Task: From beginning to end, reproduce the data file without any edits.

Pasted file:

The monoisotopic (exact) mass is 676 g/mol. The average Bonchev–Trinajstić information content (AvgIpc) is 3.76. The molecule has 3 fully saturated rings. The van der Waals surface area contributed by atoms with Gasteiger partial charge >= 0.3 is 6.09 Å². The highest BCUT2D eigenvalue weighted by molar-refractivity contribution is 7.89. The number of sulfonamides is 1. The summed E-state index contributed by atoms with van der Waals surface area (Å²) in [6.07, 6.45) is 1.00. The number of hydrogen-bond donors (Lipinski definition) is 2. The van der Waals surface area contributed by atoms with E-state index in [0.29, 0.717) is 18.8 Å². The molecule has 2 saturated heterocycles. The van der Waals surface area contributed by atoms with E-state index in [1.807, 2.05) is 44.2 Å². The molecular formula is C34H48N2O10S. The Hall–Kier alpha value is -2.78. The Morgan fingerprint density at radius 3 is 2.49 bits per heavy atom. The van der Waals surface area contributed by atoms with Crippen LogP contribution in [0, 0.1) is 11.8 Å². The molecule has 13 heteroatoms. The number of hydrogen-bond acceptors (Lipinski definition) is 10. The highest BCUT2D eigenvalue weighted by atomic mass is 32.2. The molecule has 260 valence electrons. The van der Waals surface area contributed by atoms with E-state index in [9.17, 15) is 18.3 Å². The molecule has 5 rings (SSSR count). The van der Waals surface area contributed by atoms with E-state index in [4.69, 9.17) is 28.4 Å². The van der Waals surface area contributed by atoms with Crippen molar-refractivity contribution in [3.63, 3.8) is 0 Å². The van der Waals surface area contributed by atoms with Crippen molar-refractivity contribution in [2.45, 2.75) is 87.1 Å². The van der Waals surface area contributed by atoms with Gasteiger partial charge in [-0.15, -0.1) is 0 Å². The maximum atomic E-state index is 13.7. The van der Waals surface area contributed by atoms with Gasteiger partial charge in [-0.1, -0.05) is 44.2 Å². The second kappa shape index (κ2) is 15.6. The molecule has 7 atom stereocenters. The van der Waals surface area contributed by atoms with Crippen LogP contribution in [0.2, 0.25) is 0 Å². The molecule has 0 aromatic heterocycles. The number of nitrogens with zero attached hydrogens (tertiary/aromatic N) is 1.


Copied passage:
The monoisotopic (exact) mass is 676 g/mol. The average Bonchev–Trinajstić information content (AvgIpc) is 3.76. The molecule has 3 fully saturated rings. The van der Waals surface area contributed by atoms with Gasteiger partial charge >= 0.3 is 6.09 Å². The highest BCUT2D eigenvalue weighted by molar-refractivity contribution is 7.89. The number of sulfonamides is 1. The summed E-state index contributed by atoms with van der Waals surface area (Å²) in [6.07, 6.45) is 1.00. The number of hydrogen-bond donors (Lipinski definition) is 2. The van der Waals surface area contributed by atoms with E-state index in [0.29, 0.717) is 18.8 Å². The molecule has 2 saturated heterocycles. The van der Waals surface area contributed by atoms with E-state index in [1.807, 2.05) is 44.2 Å². The molecular formula is C34H48N2O10S. The Hall–Kier alpha value is -2.78. The Morgan fingerprint density at radius 3 is 2.49 bits per heavy atom. The van der Waals surface area contributed by atoms with Crippen LogP contribution in [0, 0.1) is 11.8 Å². The molecule has 13 heteroatoms. The number of hydrogen-bond acceptors (Lipinski definition) is 10. The highest BCUT2D eigenvalue weighted by atomic mass is 32.2. The molecule has 260 valence electrons. The van der Waals surface area contributed by atoms with E-state index in [9.17, 15) is 18.3 Å². The molecule has 5 rings (SSSR count). The van der Waals surface area contributed by atoms with E-state index in [4.69, 9.17) is 28.4 Å². The van der Waals surface area contributed by atoms with Crippen molar-refractivity contribution in [3.63, 3.8) is 0 Å². The van der Waals surface area contributed by atoms with Crippen molar-refractivity contribution in [2.45, 2.75) is 87.1 Å². The van der Waals surface area contributed by atoms with Gasteiger partial charge in [-0.15, -0.1) is 0 Å². The maximum atomic E-state index is 13.7. The van der Waals surface area contributed by atoms with Gasteiger partial charge in [-0.1, -0.05) is 44.2 Å². The second kappa shape index (κ2) is 15.6. The molecule has 7 atom stereocenters. The van der Waals surface area contributed by atoms with Crippen LogP contribution in [0.2, 0.25) is 0 Å². The molecule has 0 aromatic heterocycles. The number of nitrogens with zero attached hydrogens (tertiary/aromatic N) is 1.